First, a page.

A mechanism that silences and de-identifies people, and turns them into a mass. This is our first reading of the city. That it destroys the individual. But can our perspective change? Can we see the buildings piercing the sky, that first attract our attention when we step into the neighbourhood, as households breathing in and out instead of as just concrete masses? Maybe the laundry hanging from lines stretched between two windows on the balcony is not visual pollution. Maybe there is an action, a rebellion in the patterns, exclamations and words embroidered on a single sock. Like plants trying to grow through the broken pavement between the cobblestones on which we cannot walk because of parked cars; like church bells, like the colourful ribbons tied to tree branches.
Occupied buildings by ivies of Yeldeğirmeni
Photo: Deniz Sabuncu
When we dismiss responsibility upon seeing a kitten taking shelter in the shadow of the rear tyre of a car by saying "someone else, another person, the driver of the car will see it anyway", is the culprit just the hurry of life, the unstoppable plans of the city, or just our choices themselves? The headphones are a buffer against the sounds of construction; they are also the barrier between us and Ali Usta who greets us, the hum of the wind, the singing of birds, the rustling of leaves, and wishes of a ‘good morning’. On the road we commute every day, following the same artery, we decrease the area we cover in the city with the number of steps we take. The city does not shrink, we fade and cower among its rising storeys.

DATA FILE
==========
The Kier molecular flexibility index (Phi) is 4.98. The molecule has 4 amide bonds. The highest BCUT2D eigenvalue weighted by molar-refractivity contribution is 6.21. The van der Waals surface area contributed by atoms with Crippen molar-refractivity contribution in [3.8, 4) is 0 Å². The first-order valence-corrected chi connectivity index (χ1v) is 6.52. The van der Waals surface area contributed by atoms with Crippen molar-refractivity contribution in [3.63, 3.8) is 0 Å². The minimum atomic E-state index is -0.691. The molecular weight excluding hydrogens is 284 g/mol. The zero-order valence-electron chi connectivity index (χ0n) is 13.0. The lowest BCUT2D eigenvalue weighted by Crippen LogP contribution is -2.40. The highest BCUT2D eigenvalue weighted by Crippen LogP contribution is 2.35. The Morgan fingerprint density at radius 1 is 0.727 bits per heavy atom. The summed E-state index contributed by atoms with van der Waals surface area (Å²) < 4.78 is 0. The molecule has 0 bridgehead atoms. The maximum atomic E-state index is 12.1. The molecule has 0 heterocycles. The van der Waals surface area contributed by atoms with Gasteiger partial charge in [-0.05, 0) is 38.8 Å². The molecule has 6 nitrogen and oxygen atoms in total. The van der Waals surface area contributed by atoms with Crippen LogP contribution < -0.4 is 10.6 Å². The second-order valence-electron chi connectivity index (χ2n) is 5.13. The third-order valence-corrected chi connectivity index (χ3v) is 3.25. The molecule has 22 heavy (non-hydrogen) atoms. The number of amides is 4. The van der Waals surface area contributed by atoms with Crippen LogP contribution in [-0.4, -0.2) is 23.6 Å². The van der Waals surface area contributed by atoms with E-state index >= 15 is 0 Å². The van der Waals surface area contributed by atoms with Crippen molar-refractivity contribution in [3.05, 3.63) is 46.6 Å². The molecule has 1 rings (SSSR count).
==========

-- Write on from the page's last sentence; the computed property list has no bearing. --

However, we want to multiply. Maybe that's why we like to return to Yeldeğirmeni. Today, we are walking with those who revolt for tomorrow. We collect some waste from the market for compost, some eggshells. We get involved in the problems of the neighbourhood, just because we don't live there doesn't make them other people’s problems. Our action to protect our freedoms starts with those who have nothing to do with us. Together, we create a secluded majority.